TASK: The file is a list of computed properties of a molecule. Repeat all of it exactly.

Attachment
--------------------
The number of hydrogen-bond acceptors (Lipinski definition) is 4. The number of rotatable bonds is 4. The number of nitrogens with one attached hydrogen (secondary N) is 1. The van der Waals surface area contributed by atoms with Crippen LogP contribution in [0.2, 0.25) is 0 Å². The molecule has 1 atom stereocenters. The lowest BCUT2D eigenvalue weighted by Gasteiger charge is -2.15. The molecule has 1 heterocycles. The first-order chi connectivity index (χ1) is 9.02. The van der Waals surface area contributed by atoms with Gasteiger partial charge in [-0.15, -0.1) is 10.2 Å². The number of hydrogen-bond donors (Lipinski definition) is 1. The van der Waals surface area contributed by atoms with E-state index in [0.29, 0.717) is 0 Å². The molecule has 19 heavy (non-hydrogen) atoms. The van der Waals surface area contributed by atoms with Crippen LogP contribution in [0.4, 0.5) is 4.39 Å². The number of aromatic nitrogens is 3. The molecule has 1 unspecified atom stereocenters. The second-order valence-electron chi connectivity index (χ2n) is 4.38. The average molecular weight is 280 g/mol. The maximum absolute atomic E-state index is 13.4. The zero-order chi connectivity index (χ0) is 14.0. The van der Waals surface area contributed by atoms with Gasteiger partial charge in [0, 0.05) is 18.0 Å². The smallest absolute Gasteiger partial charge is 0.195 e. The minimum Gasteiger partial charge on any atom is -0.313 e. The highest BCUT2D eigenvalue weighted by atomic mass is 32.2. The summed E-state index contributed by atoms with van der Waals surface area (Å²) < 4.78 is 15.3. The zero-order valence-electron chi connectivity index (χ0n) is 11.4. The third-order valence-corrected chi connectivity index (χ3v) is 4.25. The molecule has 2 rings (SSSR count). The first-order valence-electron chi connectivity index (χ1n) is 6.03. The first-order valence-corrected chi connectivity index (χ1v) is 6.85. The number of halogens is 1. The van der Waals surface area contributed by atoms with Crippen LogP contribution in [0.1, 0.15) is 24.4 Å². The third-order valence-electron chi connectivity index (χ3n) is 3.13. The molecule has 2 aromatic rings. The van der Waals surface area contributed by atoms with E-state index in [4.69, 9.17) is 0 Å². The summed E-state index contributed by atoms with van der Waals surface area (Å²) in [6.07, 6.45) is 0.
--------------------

The number of hydrogen-bond acceptors (Lipinski definition) is 4. The number of rotatable bonds is 4. The number of nitrogens with one attached hydrogen (secondary N) is 1. The van der Waals surface area contributed by atoms with Crippen LogP contribution in [0.2, 0.25) is 0 Å². The molecule has 1 atom stereocenters. The lowest BCUT2D eigenvalue weighted by Gasteiger charge is -2.15. The molecule has 1 heterocycles. The first-order chi connectivity index (χ1) is 9.02. The van der Waals surface area contributed by atoms with Gasteiger partial charge in [-0.15, -0.1) is 10.2 Å². The number of hydrogen-bond donors (Lipinski definition) is 1. The van der Waals surface area contributed by atoms with E-state index in [0.29, 0.717) is 0 Å². The molecule has 19 heavy (non-hydrogen) atoms. The van der Waals surface area contributed by atoms with Crippen LogP contribution in [0.4, 0.5) is 4.39 Å². The number of aromatic nitrogens is 3. The molecule has 1 unspecified atom stereocenters. The second-order valence-electron chi connectivity index (χ2n) is 4.38. The average molecular weight is 280 g/mol. The maximum absolute atomic E-state index is 13.4. The zero-order chi connectivity index (χ0) is 14.0. The van der Waals surface area contributed by atoms with Gasteiger partial charge in [0, 0.05) is 18.0 Å². The smallest absolute Gasteiger partial charge is 0.195 e. The minimum Gasteiger partial charge on any atom is -0.313 e. The highest BCUT2D eigenvalue weighted by atomic mass is 32.2. The summed E-state index contributed by atoms with van der Waals surface area (Å²) < 4.78 is 15.3. The zero-order valence-electron chi connectivity index (χ0n) is 11.4. The third-order valence-corrected chi connectivity index (χ3v) is 4.25. The molecule has 2 rings (SSSR count). The first-order valence-electron chi connectivity index (χ1n) is 6.03. The first-order valence-corrected chi connectivity index (χ1v) is 6.85. The number of halogens is 1. The van der Waals surface area contributed by atoms with Crippen LogP contribution in [0.1, 0.15) is 24.4 Å². The third-order valence-electron chi connectivity index (χ3n) is 3.13. The molecule has 2 aromatic rings. The van der Waals surface area contributed by atoms with E-state index in [4.69, 9.17) is 0 Å². The summed E-state index contributed by atoms with van der Waals surface area (Å²) in [6.07, 6.45) is 0.